“Jeopardy!” Hero-Villain Arthur Chu Loses 3 Big Bets — But Wins Anyway
(LOS ANGELES) -- Controversial Jeopardy! champ Arthur Chu extended his winning streak to double-digits Monday night despite missing two big "Double Jeopardy" bets and guessing wrong on "Final Jeopardy!"
Chu's unconventional style of play has led some of the show's fans to jeer him on Twitter and dub him the "Jeopardy! Villain," but others cheer him and jump on board the #ChuChuTrain, which has been powered by Chu snarkily live-tweeting his matches and retweeting his haters.
On Monday night's pre-recorded broadcast, despite Chu's missteps, the Chu Chu train kept rolling as he squeaked out a 10th straight victory.
Chu, 30, an insurance compliance worker and voiceover actor from Broadview Heights, Ohio, came in with total winnings of $261,000 -- enough, according to host Alex Trebek, to prompt an ultimatum from Chu's mother.
"She said I have to take care of her now for the rest of her life," Chu told Trebek.
As has often been the case, Chu surged to an early lead by picking squares off the board out of the conventional order, moving briskly and employing elements of game theory.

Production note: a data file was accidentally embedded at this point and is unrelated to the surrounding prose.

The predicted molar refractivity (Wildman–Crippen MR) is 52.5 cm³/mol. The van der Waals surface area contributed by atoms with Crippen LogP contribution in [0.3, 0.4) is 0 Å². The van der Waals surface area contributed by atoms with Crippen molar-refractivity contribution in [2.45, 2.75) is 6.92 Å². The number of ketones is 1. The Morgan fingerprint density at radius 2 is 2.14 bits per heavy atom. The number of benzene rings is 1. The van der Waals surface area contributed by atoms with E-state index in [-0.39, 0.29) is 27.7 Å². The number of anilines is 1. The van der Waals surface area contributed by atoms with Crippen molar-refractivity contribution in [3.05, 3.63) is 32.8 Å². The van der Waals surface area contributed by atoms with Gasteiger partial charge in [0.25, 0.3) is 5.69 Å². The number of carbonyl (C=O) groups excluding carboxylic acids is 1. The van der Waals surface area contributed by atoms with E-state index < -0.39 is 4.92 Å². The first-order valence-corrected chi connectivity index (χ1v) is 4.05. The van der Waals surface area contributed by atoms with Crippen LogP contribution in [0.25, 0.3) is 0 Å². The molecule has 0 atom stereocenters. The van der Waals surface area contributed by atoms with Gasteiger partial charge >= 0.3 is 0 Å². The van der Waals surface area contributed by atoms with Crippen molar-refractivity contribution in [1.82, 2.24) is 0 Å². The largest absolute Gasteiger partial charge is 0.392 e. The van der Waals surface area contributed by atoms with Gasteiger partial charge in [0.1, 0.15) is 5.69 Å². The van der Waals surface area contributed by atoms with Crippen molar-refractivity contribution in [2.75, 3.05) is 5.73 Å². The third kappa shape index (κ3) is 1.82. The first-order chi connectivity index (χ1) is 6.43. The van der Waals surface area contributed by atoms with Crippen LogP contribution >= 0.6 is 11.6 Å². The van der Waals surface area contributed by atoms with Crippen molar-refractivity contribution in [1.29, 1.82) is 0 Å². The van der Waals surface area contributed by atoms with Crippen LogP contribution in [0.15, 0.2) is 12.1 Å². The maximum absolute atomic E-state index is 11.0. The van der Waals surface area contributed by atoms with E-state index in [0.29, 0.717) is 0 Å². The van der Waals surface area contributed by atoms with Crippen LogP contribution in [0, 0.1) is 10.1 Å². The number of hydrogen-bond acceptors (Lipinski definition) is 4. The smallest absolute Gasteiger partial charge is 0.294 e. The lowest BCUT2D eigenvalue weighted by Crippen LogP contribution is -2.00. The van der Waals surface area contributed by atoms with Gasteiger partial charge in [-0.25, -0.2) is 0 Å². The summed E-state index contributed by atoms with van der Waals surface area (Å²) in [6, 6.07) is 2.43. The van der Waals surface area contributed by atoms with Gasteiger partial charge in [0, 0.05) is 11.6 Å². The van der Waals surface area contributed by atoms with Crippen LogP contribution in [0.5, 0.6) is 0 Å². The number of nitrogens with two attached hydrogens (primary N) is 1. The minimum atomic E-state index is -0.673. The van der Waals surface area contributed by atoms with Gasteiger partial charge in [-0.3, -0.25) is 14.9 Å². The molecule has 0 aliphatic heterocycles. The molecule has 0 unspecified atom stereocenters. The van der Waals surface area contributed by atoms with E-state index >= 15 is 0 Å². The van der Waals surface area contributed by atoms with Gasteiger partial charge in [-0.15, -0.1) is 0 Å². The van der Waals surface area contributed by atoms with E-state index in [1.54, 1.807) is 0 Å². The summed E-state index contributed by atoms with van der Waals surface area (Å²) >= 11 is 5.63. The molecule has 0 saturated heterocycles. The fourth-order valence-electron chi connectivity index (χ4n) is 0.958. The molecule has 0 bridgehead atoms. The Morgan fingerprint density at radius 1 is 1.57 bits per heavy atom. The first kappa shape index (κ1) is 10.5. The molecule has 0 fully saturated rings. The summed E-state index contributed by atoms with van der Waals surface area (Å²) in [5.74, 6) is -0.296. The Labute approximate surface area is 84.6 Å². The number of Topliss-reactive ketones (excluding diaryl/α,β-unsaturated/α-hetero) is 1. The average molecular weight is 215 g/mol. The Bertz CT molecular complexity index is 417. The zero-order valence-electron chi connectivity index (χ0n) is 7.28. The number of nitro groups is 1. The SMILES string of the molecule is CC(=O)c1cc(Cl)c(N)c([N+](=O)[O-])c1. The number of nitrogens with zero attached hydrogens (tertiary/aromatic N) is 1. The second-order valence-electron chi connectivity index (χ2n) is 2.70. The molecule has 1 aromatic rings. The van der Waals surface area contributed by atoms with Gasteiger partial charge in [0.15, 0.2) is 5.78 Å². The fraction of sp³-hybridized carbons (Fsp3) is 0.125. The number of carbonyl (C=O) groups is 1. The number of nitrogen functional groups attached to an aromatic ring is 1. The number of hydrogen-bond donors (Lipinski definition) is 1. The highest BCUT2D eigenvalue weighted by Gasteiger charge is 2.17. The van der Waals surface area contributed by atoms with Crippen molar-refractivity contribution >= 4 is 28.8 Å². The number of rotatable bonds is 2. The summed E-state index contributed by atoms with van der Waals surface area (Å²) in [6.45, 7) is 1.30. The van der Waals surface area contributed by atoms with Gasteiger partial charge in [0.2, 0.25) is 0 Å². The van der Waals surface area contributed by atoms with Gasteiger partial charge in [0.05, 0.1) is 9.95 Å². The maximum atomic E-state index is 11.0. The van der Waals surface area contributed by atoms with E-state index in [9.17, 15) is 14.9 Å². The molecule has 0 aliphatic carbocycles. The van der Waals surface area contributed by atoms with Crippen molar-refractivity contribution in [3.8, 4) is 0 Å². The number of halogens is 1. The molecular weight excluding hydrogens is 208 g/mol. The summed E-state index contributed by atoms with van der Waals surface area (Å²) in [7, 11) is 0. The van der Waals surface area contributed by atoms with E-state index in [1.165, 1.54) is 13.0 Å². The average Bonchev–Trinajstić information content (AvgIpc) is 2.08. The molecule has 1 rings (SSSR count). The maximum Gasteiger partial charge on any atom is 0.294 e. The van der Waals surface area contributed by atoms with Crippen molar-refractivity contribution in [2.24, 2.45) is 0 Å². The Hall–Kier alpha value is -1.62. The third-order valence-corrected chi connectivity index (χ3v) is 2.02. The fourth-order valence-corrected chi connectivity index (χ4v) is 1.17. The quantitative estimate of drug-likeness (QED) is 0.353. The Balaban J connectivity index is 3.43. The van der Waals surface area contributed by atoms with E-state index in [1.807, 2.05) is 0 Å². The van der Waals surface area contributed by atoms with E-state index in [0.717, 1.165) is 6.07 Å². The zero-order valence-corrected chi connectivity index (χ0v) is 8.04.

By tending to pick the higher values first, Chu has sought out and often bet big on the "Daily Double" squares frequently found on that part of the board.
This time, however, the strategy nearly cost him.
In the game's first round, Chu put up everything he had -- $3,200 -- after locating a "Daily Double." He got dropped back to $0 by failing to know that the clue referred to the William Faulkner novel, The Sound and the Fury.
Even so, Chu's competitors were in negative territory, so Chu remained on top and got back to $3,200 by the first commercial break, with his rivals both still in arrears.
By the start of "Double Jeopardy!" Chu was at $6,200 and his nearest opponent had a mere $200.
The game tightened as Chu missed a second "Daily Double" bet, this time for $4,000. But then he won a $3,000 "Daily Double" and went on to run his score up to $18,200 by "Final Jeopardy!"
His nearest rival, Sean Sullivan, was at $7,800, and reached $15,199 by knowing Stephen Sondheim was the "American Composer" who was the protege of Oscar Hammerstein who had Grammys, an Oscar, a Pulitzer Prize and more Tonys than any other composer.
Chu guessed incorrectly, but only wagered $2,000, and still walked away the winner.
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